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of ads they were running on candy on programs they know kids are watching along with their family. again, when people talk about self-regulation, there is another thing called caru -- it has been a dismal failure. there is no teeth. there is nothing they can do, and it has just been failure. other countries -- australia, european union, canada, they try to regulate through voluntary efforts also, and quite frankly, most of them have failed miserably. interestingly enough, in my research, the two most extreme controls on advertising to children regarding food was in norway and quebec. i look at that and thought how do they do that? well, they do not have a
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constitution to worry about like we do in the united states. what they have done is they have removed the legal right to advertise to all children under the age of 12. there is no legal right to do that in those countries. and we know the american psychological association -- we know that young children, and cut and dice the different ages, 12, 10, 14 -- young children are more likely to accept ads as truthful, unbiased, and as we know, the air they are, the more difficulty they have separating commercials from regular programs. again, we have very few to zero regulations right now basically in the united states. i will cover a couple of those. i mentioned caru -- the children's advertising review unit established in 1974. we tried to do stuff with them all the time i was in the house -- the 1970's, the 1980's, the 1990's -- nothing.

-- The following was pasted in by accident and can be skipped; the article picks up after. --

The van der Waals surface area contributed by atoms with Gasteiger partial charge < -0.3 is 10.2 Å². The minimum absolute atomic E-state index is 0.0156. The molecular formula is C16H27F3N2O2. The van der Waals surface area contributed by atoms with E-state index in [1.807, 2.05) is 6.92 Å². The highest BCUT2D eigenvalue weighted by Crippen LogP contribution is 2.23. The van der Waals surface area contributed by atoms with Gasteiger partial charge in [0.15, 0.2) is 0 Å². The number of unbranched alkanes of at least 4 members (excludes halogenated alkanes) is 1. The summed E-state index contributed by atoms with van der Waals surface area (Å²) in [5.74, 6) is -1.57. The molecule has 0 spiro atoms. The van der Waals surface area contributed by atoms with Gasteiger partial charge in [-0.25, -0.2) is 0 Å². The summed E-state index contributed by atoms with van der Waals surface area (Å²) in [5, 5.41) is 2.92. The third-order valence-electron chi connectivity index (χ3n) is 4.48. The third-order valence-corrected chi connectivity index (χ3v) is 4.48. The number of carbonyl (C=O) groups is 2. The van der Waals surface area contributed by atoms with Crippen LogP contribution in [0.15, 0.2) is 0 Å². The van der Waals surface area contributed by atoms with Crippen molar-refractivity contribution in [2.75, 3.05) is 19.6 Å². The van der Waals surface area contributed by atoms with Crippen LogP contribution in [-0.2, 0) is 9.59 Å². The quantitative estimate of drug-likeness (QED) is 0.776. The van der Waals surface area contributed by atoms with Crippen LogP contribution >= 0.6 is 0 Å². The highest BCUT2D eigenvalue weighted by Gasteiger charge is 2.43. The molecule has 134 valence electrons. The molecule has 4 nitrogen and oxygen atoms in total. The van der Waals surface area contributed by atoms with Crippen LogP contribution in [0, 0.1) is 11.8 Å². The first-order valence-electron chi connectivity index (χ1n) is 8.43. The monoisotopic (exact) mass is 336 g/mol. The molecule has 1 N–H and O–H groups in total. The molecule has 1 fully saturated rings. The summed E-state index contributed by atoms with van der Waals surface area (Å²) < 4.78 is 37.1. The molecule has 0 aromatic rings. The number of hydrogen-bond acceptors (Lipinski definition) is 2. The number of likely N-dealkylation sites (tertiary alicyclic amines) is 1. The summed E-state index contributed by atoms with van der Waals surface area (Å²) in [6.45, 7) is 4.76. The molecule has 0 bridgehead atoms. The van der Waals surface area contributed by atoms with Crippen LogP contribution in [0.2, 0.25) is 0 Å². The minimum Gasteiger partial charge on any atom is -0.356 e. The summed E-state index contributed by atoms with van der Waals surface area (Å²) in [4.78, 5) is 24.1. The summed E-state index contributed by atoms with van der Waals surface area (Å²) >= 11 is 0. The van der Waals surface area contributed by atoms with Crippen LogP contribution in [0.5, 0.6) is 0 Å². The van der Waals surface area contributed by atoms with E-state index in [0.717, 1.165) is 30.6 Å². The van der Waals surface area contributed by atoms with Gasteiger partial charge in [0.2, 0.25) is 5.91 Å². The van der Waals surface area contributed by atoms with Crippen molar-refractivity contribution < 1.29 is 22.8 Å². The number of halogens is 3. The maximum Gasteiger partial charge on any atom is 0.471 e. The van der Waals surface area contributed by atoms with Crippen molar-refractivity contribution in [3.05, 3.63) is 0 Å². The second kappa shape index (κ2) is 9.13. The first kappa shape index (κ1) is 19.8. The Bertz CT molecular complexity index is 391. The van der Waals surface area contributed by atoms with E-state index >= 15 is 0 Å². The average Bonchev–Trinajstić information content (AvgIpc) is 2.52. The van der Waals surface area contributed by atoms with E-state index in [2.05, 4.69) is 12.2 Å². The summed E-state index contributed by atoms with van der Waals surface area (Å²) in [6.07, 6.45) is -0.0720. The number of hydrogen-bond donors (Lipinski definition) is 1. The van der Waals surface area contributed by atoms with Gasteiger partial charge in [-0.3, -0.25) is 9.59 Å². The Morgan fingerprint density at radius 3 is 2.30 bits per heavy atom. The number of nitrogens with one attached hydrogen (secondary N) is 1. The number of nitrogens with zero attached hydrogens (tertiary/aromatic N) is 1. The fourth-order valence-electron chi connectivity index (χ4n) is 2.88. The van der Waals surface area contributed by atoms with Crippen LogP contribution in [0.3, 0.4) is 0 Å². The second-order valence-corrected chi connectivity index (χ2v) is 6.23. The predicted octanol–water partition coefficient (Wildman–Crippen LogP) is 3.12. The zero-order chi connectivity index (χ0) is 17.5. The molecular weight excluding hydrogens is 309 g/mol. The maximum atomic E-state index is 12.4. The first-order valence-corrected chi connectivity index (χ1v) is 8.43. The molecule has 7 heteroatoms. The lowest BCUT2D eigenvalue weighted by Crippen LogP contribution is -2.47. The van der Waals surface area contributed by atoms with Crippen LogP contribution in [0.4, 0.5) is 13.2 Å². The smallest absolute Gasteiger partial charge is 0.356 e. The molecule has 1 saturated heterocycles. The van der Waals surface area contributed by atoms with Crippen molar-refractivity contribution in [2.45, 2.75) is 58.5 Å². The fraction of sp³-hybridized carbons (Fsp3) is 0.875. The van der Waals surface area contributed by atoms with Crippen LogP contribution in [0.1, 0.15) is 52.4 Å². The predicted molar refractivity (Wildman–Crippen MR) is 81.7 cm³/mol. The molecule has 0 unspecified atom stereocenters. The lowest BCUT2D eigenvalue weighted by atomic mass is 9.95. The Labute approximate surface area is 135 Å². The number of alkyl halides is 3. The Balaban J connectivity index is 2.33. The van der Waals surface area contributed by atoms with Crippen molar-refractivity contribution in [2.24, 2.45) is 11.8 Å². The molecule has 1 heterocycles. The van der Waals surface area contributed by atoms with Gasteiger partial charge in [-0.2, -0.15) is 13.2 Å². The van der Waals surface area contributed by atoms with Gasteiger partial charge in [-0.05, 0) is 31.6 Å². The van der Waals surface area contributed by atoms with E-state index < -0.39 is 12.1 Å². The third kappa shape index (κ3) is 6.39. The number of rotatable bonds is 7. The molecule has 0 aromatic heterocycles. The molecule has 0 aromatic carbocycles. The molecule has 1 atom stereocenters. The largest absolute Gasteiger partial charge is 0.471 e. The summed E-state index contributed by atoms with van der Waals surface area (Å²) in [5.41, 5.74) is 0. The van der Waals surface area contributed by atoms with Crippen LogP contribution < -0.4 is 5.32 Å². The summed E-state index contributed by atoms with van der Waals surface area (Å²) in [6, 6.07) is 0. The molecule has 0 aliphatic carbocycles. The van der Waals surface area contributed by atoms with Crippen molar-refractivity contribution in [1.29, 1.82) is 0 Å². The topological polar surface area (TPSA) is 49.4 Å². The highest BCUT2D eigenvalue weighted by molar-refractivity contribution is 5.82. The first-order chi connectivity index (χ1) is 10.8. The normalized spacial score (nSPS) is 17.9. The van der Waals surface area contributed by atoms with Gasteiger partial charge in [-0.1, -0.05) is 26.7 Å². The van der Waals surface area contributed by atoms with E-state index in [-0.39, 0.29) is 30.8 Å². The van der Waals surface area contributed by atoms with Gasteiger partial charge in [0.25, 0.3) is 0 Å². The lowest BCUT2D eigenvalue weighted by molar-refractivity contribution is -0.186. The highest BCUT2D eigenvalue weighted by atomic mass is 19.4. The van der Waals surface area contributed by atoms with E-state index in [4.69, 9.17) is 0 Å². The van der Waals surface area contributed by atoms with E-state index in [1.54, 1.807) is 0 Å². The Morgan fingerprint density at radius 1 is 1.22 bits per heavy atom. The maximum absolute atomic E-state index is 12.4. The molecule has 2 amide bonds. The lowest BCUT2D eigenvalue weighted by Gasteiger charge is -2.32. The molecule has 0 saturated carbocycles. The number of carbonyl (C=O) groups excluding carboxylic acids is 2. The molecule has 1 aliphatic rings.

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we would get nothing done with them whatsoever. now, again, i know we are here talking about food, but i think about it in terms of a broader health policy. i have made this statement many times in the past -- in america it is easy to be unhealthy, and hard to be healthy. easy to be unhealthy, hard to be healthy. that should be changed around. it should be easy to be healthy, and harder to be unhealthy. that comes down to all kinds of things. we are building subdivisions without sidewalks, so kids cannot go outside and walk to school. we have elementary schools being built in america today without a playground. bike and pedestrian lanes -- i tried to get this done on a highway bill years ago to say if you have any federal money for streets, roads -- things like that, bridges -- you had to incorporate -- i did not say you had to do it, i just said you had to incorporate in the design
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a bike and walking cap lane -- path lane alongside that road. i lost. we still do not have it, but in europe they do. you build a bridge in europe, it has to have a bike path lane or new roads, but not yet in america. just, again, the things that, again, go to providing for exercise and people to be out. we just don't do that in america, and we need to have this as part of our planning process, so that people can actually get out and walk, bike, not be afraid of getting run over and hit and killed. one history thing i wanted to go over because it has been brought up here, and that is the federal trade commission. i was there when all of this happened as history. in the 1970's, there were three